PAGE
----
Here’s what happens to your student loan debt when you die

It’s hardly any secret that student loan debt is a major burden for individuals and families across the country. According to the Education Data Initiative, student loan debt in the United States totaled $1.745 trillion as of the third quarter of 2022. About 92.7% of all debt is federal student loans.

The average individual debt balance, when including both federal and private loans, is projected to be about $40,780, according to the same Education Data Initiative report.

So what happens if the worst occurs and the borrower passes away without having fully repaid their student debt? It’s an important question to consider. And the answer varies based on the type of loan in question.

What happens to federal student debt when you die?

The process for dealing with federal student debt in the event of a borrower’s passing is the most straightforward. According to the U.S. Department of Education

‘I did not ever try to commit fraud’: SBF defends his actions and distances himself from Alameda in first live interview since FTX’s collapse

Sam Bankman-Fried, or SBF, defended himself against accusations of fraud on Wednesday in his first live interview since his $32 billion cryptocurrency exchange, FTX, collapsed earlier this month.

“I didn’t ever try to commit fraud,” Bankman-Fried told reporter Andrew Sorkin at the New York Times Dealbook Summit. “I was excited about the prospects of FTX a month ago. I saw it as a thriving, growing business. I was shocked by what happened this month. And, reconstructing it, there are things that I wish I had done differently.”

The former crypto billionaire has watched his fortune—which hit $26 billion at its peak—evaporate in a matter of weeks amid FTX’s bankruptcy, and critics say his crypto empire was nothing more than a “Ponzi scheme.”

One key accusation leveled against SBF is that he used customer funds from his crypto exchange to fund risky bets at his trading firm Alameda Research.

SBF admitted

Justin Bieber, Dua Lipa and Elton John come out on top of Apple’s top songs of 2022

“Stay,” the smash hit by The Kid Laroi and Justin Bieber topped Apple Music’s global song chart in 2022 as the giant music streamer released its end-of-year lists and provided listeners with data on their own most listened-to tunes.

“Stay,” which stayed atop the Billboard Hot 100 for seven weeks this summer, was No. 1 on Apple Music’s top 100 global songs chart, staying on top for 51 days straight. Elton John and Dua Lipa’s “Cold Heart (PNAU Remix)” was No. 1 on the streamer’s Shazam chart and “We Don’t Talk About Bruno” from the movie musical “Encanto” was the song with the most-read lyrics in 2022 on the platform.

Joining “Stay” at the very top of the global songs list were “As It Was” by Harry Styles, “Wait For U” by Future featuring Drake and Tems, “Super Gremlin” by Kodak Black, “Easy on Me” by Adele, and “Heat Wave”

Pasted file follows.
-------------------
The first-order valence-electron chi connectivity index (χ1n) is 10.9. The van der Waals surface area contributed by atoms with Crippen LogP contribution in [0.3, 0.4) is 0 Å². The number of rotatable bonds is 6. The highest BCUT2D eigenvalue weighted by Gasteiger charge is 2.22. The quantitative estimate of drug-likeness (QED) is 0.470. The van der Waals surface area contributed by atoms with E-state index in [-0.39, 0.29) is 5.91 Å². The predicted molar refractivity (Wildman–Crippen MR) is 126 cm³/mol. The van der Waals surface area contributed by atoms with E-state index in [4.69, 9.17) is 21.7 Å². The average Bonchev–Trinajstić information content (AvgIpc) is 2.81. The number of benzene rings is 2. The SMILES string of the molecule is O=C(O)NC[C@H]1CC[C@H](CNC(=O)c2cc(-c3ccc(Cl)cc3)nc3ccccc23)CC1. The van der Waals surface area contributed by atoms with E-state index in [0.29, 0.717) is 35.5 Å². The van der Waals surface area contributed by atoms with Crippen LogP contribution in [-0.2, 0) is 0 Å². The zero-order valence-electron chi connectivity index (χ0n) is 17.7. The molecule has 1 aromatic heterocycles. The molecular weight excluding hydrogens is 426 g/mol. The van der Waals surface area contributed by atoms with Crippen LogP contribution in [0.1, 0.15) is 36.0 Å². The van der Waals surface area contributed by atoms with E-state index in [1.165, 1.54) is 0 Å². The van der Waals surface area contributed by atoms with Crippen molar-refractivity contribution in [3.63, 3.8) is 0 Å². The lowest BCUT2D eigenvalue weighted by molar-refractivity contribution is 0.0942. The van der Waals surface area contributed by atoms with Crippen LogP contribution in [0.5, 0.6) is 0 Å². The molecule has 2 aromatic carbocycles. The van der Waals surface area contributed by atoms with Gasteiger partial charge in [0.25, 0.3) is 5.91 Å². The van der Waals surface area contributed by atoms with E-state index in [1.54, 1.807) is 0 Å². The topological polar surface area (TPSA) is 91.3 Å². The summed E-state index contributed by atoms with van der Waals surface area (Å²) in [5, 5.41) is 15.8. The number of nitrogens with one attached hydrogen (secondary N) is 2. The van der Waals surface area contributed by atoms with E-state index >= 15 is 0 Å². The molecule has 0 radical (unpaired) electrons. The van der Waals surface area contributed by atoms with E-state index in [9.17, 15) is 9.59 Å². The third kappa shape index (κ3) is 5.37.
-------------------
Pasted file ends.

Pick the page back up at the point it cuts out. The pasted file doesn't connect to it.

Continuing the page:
Firms lured to ‘crypto hub’ Dubai have regrets thanks to FTX

On Oct. 26, days before the collapse of his crypto exchange FTX, Sam Bankman-Fried sat for lunch at an upscale Dubai restaurant, subtly testing the waters for funding at a table of founders, bankers and financiers, including Anthony Scaramucci. 

It turned out to be a final hurrah before the former billionaire’s troubles were exposed to the world. The implosion of FTX, which went from a $32 billion valuation to bankruptcy in the ensuing weeks, sent crypto markets into a tailspin, driving billions of dollars in outflows from some of the biggest global exchanges.

The aftershocks have reverberated particularly hard in the United Arab Emirates — especially in Dubai, which has been working to lure the world’s largest firms with its crypto-friendly policies. While some financial centers tightened regulations, many UAE officials promoted virtual assets as a gold mine for economic growth and pivotal in the nation’s diversification strategy beyond fossil

PICTURES: Buenos Aires outskirts are full of strange outsider art

Why build a rooftop water tank in the shape of a Teletubby? Or go to the effort of installing a replica of the Eiffel Tower atop a semi-abandoned building?

It’s often difficult to explain the proliferation of unusual artwork dotting the vast urban belt of some 11 million people outside Argentina’s capital of Buenos Aires.

In this immense swath of tree-lined neighborhoods co-existing with areas of chaos — apparently built with little if any urban planning — many residents have erected grandiose, eyebrow-raising surprises.

The creators are usually construction workers or shop owners, although some artists are seeking to leave their signature in their neighborhood.

Pedro Flores defines the outskirts of Buenos Aires as a “post-apocalyptic paradise” close to the capital’s center. He and two friends run an Instagram account, “The Walking Conurban,” a play on the words “conurbano bonaerense,” as the roughly 40 municipalities are known in Spanish.

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